Dreams of Other Worlds: The Amazing Story of Unmanned Space Exploration
By Chris Impey and Holly Henry
Princeton University Press (Princeton, NJ), 2012
This book is a thoroughly researched chronicle of ten robotic missions, with an overview of the entire field of non-piloted exploration. If it meanders a bit, it succeeds at the most important task: showing readers just how remarkable our robotic missions are. Impey is a professor of astronomy, Henry a professor of English, and the combination of their expertise works very well.)
The Introduction sets the stage with the theorists, from the Greek Anaxagoras to Copernicus to the modern day. For a long time, people have had the notion there were other worlds to explore, but that was science fiction until 1957, when it suddenly appeared practical to send machines (and eventually people) sailing away from Earth.
The authors do, however, do a good job of featuring all types of missions: planetary observer, rover, deep space, and astronomical. They present two Martian missions (Viking and Mars Exploration Rovers) first, followed by the probes Voyager and Cassini, the comet-sampling Stardust, and SOHO, a mission to study our home star. They break away from voyages to specific destinations to cover Hipparcos, the Spitzer telescope, Chandra, the Hubble, and the Big Bang explorer WMAP. It’s odd there are no Soviet/Russian missions included, and Venus is left off the destination list. There are two European Space Agency missions: Hipparcos, a 1989 mission dedicated to astrometry (distances, locations, and movements of the stars) and Planck, along with the joint Cassini-Huygens mission.
All the chapters on individual missions are good, and the authors seem to know all about them. Who knew 1,500 papers were published so far on the Cassini results? One aside here contains an error: the authors say NASA’s “Faster, Better, Cheaper” initiative “launched 150 payloads at an average cost of $100 million per mission, with a failure rate of less than 10 percent.” There were were 16, of which 10 accomplished their missions: even if they are counting individual experiments vs. whole spacecraft, the numbers are much too high.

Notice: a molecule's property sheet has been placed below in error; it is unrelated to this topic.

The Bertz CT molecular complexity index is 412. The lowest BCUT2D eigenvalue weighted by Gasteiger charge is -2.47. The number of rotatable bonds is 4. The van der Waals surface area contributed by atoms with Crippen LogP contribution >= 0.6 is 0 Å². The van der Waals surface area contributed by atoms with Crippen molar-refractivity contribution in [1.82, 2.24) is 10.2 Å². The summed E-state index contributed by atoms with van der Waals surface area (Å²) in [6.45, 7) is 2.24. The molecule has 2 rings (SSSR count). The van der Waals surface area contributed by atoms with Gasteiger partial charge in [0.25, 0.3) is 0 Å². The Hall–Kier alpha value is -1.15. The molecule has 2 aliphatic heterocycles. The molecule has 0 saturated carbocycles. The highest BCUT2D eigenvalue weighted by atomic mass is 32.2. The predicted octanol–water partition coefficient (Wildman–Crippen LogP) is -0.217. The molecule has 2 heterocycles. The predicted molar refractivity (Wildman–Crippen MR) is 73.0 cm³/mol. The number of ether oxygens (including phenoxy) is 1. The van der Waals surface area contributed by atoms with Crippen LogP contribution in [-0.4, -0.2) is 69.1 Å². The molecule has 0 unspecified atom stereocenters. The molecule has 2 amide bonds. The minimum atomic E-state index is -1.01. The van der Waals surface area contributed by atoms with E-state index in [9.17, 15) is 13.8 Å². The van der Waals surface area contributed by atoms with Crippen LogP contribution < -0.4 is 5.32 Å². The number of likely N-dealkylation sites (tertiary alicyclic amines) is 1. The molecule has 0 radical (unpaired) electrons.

The explanations of spacecraft design, function, and results are succinct and well-done: clearly the authors understand the technical side and have the ability to condense it in terms understandable to the interested public.
There’s a tendency in this book to stray from the main narratives in each chapter to explore topics as varied as extremophiles and the history of X-rays. I enjoy this kind of digression as long as there’s a connection: not all readers may agree.
Finally, the authors look ahead. They describe the hoped-for advances from the James Webb Space Telescope and future Mars probes, although only NASA missions are addressed for some reason.
There’s a good color plate selection of 24 images and some well-selected images in the text. The references will make even the most detail-minded reader happy, and the index is good as well.
This is, in short, a very valuable book, well written and well documented. The selection of missions can be debated, but not the quality of the coverage of those that did make it in. This is a must-have for anyone interested in the robotic exploration of space, both closeup and from astronomical distances. It will be valuable for a long time to come.